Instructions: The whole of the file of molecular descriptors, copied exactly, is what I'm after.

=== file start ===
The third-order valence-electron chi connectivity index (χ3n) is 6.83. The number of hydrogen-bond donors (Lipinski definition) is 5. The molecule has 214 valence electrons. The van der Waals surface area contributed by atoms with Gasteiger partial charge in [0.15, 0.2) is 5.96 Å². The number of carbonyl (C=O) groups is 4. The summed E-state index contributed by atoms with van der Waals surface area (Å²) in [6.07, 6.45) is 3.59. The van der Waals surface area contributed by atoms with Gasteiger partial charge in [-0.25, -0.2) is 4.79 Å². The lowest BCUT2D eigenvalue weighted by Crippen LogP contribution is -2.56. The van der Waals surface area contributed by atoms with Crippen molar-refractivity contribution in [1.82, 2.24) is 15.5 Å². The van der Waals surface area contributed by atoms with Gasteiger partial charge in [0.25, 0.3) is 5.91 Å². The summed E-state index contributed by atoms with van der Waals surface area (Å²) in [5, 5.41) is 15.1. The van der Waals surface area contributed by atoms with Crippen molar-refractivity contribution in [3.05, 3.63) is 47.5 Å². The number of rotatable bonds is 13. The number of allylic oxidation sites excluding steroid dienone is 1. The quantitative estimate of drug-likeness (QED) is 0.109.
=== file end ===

The third-order valence-electron chi connectivity index (χ3n) is 6.83. The number of hydrogen-bond donors (Lipinski definition) is 5. The molecule has 214 valence electrons. The van der Waals surface area contributed by atoms with Gasteiger partial charge in [0.15, 0.2) is 5.96 Å². The number of carbonyl (C=O) groups is 4. The summed E-state index contributed by atoms with van der Waals surface area (Å²) in [6.07, 6.45) is 3.59. The van der Waals surface area contributed by atoms with Gasteiger partial charge in [-0.25, -0.2) is 4.79 Å². The lowest BCUT2D eigenvalue weighted by Crippen LogP contribution is -2.56. The van der Waals surface area contributed by atoms with Crippen molar-refractivity contribution in [1.82, 2.24) is 15.5 Å². The van der Waals surface area contributed by atoms with Gasteiger partial charge in [0.25, 0.3) is 5.91 Å². The summed E-state index contributed by atoms with van der Waals surface area (Å²) in [5, 5.41) is 15.1. The van der Waals surface area contributed by atoms with Crippen molar-refractivity contribution in [3.05, 3.63) is 47.5 Å². The number of rotatable bonds is 13. The number of allylic oxidation sites excluding steroid dienone is 1. The quantitative estimate of drug-likeness (QED) is 0.109.